"Davidson begins by harking back to an early interest in the classics, and an even earlier engagement with the workings of grammar. In the pleasures of diagramming sentences in grade school, he locates his first glimpse into the mechanics of how we conduct the most important activities in our life - such as declaring love, asking directions, issuing orders, and telling stories. Davidson connects these essential questions with the most basic and yet hard to understand mysteries of language use - (...)
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  27. Truth -- Meaning -- Reality.Paul Horwich - 2009 - Oxford University Press.
    What is truth? -- Varieties of deflationism -- A defense of minimalism -- The value of truth -- A minimalist critique of Tarski -- Kripke's paradox of meaning -- Regularities, rules, meanings, truth conditions, and epistemic norms -- Semantics : what's truth got to do with it? -- The motive power of evaluative concepts -- Ungrounded reason -- The nature of paradox -- A world without 'isms' -- The quest for reality -- Being and truth (...)
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  28. What Truth Is.Mark Jago - 2018 - Oxford: Oxford University Press.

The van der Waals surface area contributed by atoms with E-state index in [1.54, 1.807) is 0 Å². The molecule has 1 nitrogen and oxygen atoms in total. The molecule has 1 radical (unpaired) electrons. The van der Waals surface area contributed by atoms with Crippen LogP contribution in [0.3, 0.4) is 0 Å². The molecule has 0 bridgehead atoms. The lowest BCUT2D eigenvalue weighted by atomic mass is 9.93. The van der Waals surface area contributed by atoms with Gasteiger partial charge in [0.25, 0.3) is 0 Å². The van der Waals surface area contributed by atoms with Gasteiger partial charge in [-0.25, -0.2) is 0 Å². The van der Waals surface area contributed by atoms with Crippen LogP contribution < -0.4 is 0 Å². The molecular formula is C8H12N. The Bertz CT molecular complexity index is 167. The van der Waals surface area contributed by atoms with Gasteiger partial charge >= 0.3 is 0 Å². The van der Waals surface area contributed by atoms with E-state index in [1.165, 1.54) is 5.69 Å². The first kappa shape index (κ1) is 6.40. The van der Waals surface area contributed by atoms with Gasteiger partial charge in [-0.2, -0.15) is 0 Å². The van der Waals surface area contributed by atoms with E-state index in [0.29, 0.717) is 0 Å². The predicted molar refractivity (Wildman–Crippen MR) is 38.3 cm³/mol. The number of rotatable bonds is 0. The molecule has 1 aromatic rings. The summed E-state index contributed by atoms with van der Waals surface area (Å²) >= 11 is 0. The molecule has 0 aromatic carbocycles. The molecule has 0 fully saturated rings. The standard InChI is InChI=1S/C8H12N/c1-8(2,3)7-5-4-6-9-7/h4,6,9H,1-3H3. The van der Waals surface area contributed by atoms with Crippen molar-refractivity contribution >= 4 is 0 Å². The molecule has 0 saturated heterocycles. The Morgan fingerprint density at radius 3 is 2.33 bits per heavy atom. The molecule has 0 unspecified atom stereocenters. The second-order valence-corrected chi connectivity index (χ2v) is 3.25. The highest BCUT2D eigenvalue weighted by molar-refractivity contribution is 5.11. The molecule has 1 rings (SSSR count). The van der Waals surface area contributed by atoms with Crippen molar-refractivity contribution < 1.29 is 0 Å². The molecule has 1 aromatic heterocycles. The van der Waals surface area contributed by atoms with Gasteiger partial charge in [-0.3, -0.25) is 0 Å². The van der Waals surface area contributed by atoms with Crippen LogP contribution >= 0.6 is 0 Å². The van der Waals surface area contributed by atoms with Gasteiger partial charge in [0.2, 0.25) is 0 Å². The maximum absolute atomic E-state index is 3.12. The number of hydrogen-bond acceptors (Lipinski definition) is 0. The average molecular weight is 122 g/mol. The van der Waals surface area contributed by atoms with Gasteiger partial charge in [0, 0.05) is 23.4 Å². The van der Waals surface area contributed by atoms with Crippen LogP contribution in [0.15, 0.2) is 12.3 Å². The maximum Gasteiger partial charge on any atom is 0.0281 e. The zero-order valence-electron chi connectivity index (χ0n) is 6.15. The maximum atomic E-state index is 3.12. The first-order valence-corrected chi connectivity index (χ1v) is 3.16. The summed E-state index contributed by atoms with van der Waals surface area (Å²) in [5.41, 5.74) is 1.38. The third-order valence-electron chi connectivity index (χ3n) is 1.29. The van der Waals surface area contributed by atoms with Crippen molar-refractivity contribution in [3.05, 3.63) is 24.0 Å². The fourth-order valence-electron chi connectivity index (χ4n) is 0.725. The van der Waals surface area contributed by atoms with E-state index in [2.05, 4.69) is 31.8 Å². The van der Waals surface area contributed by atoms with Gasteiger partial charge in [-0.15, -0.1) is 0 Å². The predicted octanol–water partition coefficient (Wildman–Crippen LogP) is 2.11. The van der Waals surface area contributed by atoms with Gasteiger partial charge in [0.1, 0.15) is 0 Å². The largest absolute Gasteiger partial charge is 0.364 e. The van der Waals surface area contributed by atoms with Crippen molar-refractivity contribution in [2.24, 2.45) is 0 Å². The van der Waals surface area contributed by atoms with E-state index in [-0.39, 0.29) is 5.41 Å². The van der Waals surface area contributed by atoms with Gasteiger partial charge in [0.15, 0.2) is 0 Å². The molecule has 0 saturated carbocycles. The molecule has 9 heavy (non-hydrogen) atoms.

Mark Jago presents and defends a novel theory of what truth is, in terms of the metaphysical notion of truthmaking. This is the relation which holds between a truth and some entity in the world, in virtue of which that truth is true. By coming to an understanding of this relation, he argues, we gain better insight into the metaphysics of truth. The first part of the book discusses the property being true, and how we should (...)
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  29. Vagueness, Truth and Logic.Kit Fine - 1975 - Synthese 30 (3-4):265-300.
    This paper deals with the truth-Conditions and the logic for vague languages. The use of supervaluations and of classical logic is defended; and other approaches are criticized. The truth-Conditions are extended to a language that contains a definitely-Operator and that is subject to higher order vagueness.